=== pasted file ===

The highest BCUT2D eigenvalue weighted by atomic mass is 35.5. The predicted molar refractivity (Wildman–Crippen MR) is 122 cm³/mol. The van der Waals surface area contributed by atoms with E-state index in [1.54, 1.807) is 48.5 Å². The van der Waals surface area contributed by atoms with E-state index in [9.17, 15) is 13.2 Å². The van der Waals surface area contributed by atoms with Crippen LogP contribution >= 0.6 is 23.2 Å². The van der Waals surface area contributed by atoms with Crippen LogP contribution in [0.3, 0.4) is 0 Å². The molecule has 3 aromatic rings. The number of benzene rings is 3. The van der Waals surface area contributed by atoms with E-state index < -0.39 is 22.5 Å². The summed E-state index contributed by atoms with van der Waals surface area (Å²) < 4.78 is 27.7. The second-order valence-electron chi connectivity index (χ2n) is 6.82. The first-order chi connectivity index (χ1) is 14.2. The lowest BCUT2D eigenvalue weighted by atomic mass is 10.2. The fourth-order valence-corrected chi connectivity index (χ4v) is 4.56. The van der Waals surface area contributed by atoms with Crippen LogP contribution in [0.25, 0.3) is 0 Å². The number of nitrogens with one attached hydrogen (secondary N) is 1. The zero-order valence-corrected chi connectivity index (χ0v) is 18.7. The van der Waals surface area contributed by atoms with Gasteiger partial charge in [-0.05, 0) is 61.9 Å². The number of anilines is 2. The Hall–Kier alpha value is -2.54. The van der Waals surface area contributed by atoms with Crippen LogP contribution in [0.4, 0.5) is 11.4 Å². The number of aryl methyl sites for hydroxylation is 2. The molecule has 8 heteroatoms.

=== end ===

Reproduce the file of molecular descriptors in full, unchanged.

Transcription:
The highest BCUT2D eigenvalue weighted by atomic mass is 35.5. The predicted molar refractivity (Wildman–Crippen MR) is 122 cm³/mol. The van der Waals surface area contributed by atoms with E-state index in [1.54, 1.807) is 48.5 Å². The van der Waals surface area contributed by atoms with E-state index in [9.17, 15) is 13.2 Å². The van der Waals surface area contributed by atoms with Crippen LogP contribution >= 0.6 is 23.2 Å². The van der Waals surface area contributed by atoms with Crippen LogP contribution in [0.3, 0.4) is 0 Å². The molecule has 3 aromatic rings. The number of benzene rings is 3. The van der Waals surface area contributed by atoms with E-state index < -0.39 is 22.5 Å². The summed E-state index contributed by atoms with van der Waals surface area (Å²) < 4.78 is 27.7. The second-order valence-electron chi connectivity index (χ2n) is 6.82. The first-order chi connectivity index (χ1) is 14.2. The lowest BCUT2D eigenvalue weighted by atomic mass is 10.2. The fourth-order valence-corrected chi connectivity index (χ4v) is 4.56. The van der Waals surface area contributed by atoms with Crippen LogP contribution in [0.25, 0.3) is 0 Å². The number of nitrogens with one attached hydrogen (secondary N) is 1. The zero-order valence-corrected chi connectivity index (χ0v) is 18.7. The van der Waals surface area contributed by atoms with Gasteiger partial charge in [-0.05, 0) is 61.9 Å². The number of anilines is 2. The Hall–Kier alpha value is -2.54. The van der Waals surface area contributed by atoms with Crippen LogP contribution in [0.4, 0.5) is 11.4 Å². The number of aryl methyl sites for hydroxylation is 2. The molecule has 8 heteroatoms.